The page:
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I was raised by a novelist, Laura Kalpakian, who instilled in me a deep appreciation of the written word. As a toddler, I would frequently stumble into her office, my footsteps concealed by the relentless cadence of her fingers clacking on the typewriter, and try to get her attention by knocking over one of the many stacks of dusty, hardbound books that formed a labyrinth on her floor. Among those towers of tomes were many editions of the Oxford English Dictionary. Oxford was a part of my childhood in even more direct ways. I lived there as a child with my family, when my father was a researcher affiliated with Wolfson College. While we were there, my mom picked up the official Bodleian library board game, which would become a staple of our Sunday evenings for years to come.

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As a I grew up, I quickly realized that musical notes, not words, were my personal favorite form of self-expression. Three decades after living in Oxford, I learned that The Professor and the Madman, the film adaptation of Simon Winchester’s gripping book The Surgeon of Crowthorne, was looking for a composer, and my mom was the first person I called. Breathless with excitement, I struggled to finish my sentences. I felt as if this score were already bursting out of my mind. This week marks the culmination of that journey, as now the film has been released theatrically, and my score album is now available.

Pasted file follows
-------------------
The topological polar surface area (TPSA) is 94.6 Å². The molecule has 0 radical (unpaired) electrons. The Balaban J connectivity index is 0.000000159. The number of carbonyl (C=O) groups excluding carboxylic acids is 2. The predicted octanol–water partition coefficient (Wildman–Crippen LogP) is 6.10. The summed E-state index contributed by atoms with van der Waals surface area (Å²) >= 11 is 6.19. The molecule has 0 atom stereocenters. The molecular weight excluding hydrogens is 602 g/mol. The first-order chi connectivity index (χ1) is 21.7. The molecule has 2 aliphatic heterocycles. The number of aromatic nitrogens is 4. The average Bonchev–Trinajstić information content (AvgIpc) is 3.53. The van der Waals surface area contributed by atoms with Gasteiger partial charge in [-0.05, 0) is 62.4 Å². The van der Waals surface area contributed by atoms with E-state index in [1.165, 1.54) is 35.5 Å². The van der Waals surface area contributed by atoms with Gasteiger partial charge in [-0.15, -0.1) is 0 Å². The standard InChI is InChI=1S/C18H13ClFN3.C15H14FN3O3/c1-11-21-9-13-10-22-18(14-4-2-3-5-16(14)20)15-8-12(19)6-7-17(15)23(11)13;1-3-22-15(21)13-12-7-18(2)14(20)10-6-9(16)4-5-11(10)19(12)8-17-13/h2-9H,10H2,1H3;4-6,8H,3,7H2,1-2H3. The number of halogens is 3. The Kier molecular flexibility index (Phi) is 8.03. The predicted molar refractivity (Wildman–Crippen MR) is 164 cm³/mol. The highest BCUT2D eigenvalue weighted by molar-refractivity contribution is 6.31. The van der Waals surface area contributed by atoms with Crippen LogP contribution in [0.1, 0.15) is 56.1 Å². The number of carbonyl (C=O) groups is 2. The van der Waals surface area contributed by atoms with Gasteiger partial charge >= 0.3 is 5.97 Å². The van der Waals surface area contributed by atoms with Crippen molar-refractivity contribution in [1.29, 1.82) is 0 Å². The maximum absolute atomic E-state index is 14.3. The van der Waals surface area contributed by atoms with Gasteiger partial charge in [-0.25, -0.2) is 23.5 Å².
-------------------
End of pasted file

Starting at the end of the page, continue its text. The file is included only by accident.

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Happy Death Day 2U

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2017’s inventive horror-comedy Happy Death Day told the story of a college girl named Tree who keeps reliving the same day in a perpetual time loop, only to be murdered each night by a baby-masked serial killer. This year’s sequel, Happy Death Day 2U, added even more genre influences to the mix, incorporating elements of science fiction, comedy, and heist films, while pumping up the action, comedy and drama. Returning to composing duties here, my challenge was to retain and adapt thematic material from the first film’s score, and to help support the film as it expands into even more disparate genres.

MILD SPOILERS AHEAD: My score to the first film was built on a foundation of solid orchestral horror techniques, with snarling brass screams, aggressive low string ostinatos, and creepy high string clusters. However, upon that framework were placed the musical components that made the score unique. I represented the main character, Tree, with poppy, upbeat synths, and I supported action scenes with marching band percussion evocative of the film’s collegiate setting. Perhaps the most iconic sound in the score was the theme for the baby-masked killer, built from manipulated audio samples of my daughter Sonatine! I chronicled that experience in this fun behind-the-scenes video:

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